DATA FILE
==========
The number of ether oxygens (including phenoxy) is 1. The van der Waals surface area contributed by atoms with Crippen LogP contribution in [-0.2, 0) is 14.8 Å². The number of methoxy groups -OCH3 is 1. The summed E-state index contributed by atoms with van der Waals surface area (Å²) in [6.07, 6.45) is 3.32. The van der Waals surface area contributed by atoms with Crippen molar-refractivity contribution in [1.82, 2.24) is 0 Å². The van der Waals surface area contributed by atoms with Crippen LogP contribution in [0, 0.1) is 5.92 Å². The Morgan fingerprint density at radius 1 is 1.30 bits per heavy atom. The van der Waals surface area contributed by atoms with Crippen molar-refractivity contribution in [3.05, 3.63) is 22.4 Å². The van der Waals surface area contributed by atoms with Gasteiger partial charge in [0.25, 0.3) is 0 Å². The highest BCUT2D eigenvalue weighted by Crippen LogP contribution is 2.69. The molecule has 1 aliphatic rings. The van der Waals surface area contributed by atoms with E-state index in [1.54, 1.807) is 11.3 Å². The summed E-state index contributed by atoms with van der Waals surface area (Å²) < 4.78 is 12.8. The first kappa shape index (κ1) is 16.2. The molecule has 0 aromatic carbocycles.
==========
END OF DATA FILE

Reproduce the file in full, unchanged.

The number of ether oxygens (including phenoxy) is 1. The van der Waals surface area contributed by atoms with Crippen LogP contribution in [-0.2, 0) is 14.8 Å². The number of methoxy groups -OCH3 is 1. The summed E-state index contributed by atoms with van der Waals surface area (Å²) in [6.07, 6.45) is 3.32. The van der Waals surface area contributed by atoms with Crippen molar-refractivity contribution in [1.82, 2.24) is 0 Å². The van der Waals surface area contributed by atoms with Crippen LogP contribution in [0, 0.1) is 5.92 Å². The Morgan fingerprint density at radius 1 is 1.30 bits per heavy atom. The van der Waals surface area contributed by atoms with Crippen molar-refractivity contribution in [3.05, 3.63) is 22.4 Å². The van der Waals surface area contributed by atoms with Gasteiger partial charge in [0.25, 0.3) is 0 Å². The highest BCUT2D eigenvalue weighted by Crippen LogP contribution is 2.69. The molecule has 1 aliphatic rings. The van der Waals surface area contributed by atoms with E-state index in [1.54, 1.807) is 11.3 Å². The summed E-state index contributed by atoms with van der Waals surface area (Å²) < 4.78 is 12.8. The first kappa shape index (κ1) is 16.2. The molecule has 0 aromatic carbocycles.